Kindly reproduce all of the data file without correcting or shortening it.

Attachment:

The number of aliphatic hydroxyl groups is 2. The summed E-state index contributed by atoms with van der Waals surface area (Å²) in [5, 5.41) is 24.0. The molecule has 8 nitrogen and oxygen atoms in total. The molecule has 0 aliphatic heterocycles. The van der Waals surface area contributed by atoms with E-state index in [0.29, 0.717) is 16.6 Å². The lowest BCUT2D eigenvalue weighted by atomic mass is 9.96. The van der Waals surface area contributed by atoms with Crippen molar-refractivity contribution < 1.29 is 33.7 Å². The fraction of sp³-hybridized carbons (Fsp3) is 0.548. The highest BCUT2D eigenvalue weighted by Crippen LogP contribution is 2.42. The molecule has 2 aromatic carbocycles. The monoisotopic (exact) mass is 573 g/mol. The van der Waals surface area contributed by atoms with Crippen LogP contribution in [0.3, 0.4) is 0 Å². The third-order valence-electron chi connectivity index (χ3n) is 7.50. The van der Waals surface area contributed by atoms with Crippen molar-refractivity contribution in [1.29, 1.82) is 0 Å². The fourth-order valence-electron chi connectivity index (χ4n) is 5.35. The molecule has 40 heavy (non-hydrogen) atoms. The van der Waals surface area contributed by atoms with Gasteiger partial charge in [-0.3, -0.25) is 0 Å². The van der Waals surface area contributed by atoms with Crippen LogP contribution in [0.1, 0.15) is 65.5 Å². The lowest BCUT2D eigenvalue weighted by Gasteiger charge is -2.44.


The number of aliphatic hydroxyl groups is 2. The summed E-state index contributed by atoms with van der Waals surface area (Å²) in [5, 5.41) is 24.0. The molecule has 8 nitrogen and oxygen atoms in total. The molecule has 0 aliphatic heterocycles. The van der Waals surface area contributed by atoms with E-state index in [0.29, 0.717) is 16.6 Å². The lowest BCUT2D eigenvalue weighted by atomic mass is 9.96. The van der Waals surface area contributed by atoms with Crippen molar-refractivity contribution < 1.29 is 33.7 Å². The fraction of sp³-hybridized carbons (Fsp3) is 0.548. The highest BCUT2D eigenvalue weighted by Crippen LogP contribution is 2.42. The molecule has 2 aromatic carbocycles. The monoisotopic (exact) mass is 573 g/mol. The van der Waals surface area contributed by atoms with Crippen LogP contribution in [0.3, 0.4) is 0 Å². The third-order valence-electron chi connectivity index (χ3n) is 7.50. The van der Waals surface area contributed by atoms with Crippen molar-refractivity contribution in [1.29, 1.82) is 0 Å². The fourth-order valence-electron chi connectivity index (χ4n) is 5.35. The molecule has 40 heavy (non-hydrogen) atoms. The van der Waals surface area contributed by atoms with Gasteiger partial charge in [-0.3, -0.25) is 0 Å². The van der Waals surface area contributed by atoms with Crippen LogP contribution in [0.1, 0.15) is 65.5 Å². The lowest BCUT2D eigenvalue weighted by Gasteiger charge is -2.44.